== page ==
The editor dated the original document to 1623 and given the context and wording it was written in England. There are some interesting points raised, such as that beer was being made wholly with oats(?); that it was more expensive than the 'good' ale of England; that there was a huge opportunity for the growing of barley in Ireland, for the establishment of malthouse and breweries, and a need for good brewers; and that any British men that arrived over here would be poisoned by our beer...

I think it's safe to say that didn't happen!

* There are still many places in the country that lack any decent beer for those who want something a little different - or at the very least a choice. Dublin and the major cities still have the best of all worlds, a fact that many who live, and brew, in those places often fail to comprehend...

[Extract from 'Advertisements for Ireland', Edited and Transcribed by George O'Brien, Dublin 1923 - via the Local Studies Room in Carlow Library]

Thursday, 2 March 2017

Alltech Craft Brews & Food Festival 2017 - A Sense of Belonging...

For me the Alltech Brews & Food Festival is unmissable and I was lucky enough to wangle a media pass this year. Previously I had thought about applying but felt that it would be deceitful, as I wasn't blogging regularly enough and the honest streak inside of me would make me blush bright red if anyone asked me, 'Hmmm ... So what do you do to receive one of those?' But now my blog posting and interaction is regular if not riveting, and although it now incorporates some beer history to take up my lack-of-travel's slack, at least I'm developing a rhythm and gaining some traction and attraction on social media in general...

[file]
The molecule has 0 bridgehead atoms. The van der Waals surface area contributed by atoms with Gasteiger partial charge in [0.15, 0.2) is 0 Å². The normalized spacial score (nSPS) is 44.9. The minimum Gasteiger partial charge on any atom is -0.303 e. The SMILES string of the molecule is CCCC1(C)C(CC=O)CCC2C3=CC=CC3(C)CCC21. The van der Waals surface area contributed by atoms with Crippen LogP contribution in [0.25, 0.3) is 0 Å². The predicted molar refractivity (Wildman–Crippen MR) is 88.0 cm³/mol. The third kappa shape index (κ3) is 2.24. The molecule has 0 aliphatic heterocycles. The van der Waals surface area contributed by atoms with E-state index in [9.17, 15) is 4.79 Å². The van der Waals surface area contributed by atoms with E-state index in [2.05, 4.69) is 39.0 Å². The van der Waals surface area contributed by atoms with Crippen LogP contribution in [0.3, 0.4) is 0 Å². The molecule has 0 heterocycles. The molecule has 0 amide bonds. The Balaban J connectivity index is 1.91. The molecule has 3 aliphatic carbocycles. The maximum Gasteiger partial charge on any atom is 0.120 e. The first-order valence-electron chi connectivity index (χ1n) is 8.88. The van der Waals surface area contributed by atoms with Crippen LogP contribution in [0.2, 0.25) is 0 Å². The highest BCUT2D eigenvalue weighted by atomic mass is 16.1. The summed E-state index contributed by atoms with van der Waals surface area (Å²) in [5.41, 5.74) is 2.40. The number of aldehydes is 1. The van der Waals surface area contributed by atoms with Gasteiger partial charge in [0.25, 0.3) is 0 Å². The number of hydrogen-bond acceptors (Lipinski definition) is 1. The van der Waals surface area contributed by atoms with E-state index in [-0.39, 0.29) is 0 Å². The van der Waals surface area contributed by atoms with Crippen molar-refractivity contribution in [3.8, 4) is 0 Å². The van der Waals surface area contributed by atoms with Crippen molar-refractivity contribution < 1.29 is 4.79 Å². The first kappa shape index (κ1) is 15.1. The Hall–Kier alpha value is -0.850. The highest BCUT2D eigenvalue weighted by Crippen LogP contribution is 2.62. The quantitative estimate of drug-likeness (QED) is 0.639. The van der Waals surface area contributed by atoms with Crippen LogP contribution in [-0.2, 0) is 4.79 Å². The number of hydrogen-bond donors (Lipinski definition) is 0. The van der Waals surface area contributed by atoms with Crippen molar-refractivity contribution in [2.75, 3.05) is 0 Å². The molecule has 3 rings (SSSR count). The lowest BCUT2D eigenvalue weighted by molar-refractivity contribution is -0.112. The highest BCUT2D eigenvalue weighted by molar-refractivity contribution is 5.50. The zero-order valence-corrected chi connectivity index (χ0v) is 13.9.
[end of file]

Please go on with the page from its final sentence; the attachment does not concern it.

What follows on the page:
I arrived with a few friends a little too early to The Convention Centre in the Dublin Docklands and waited patiently in the atrium as those from Alltech and from the CCD hustled and bustled around getting things ready for the crowds - the event was sold out today. Soon everything was in place and I left the others to sort out their tickets, glasses and passes, and I went up to the media room on the first floor to collect mine ... and that's when I twigged that something was different...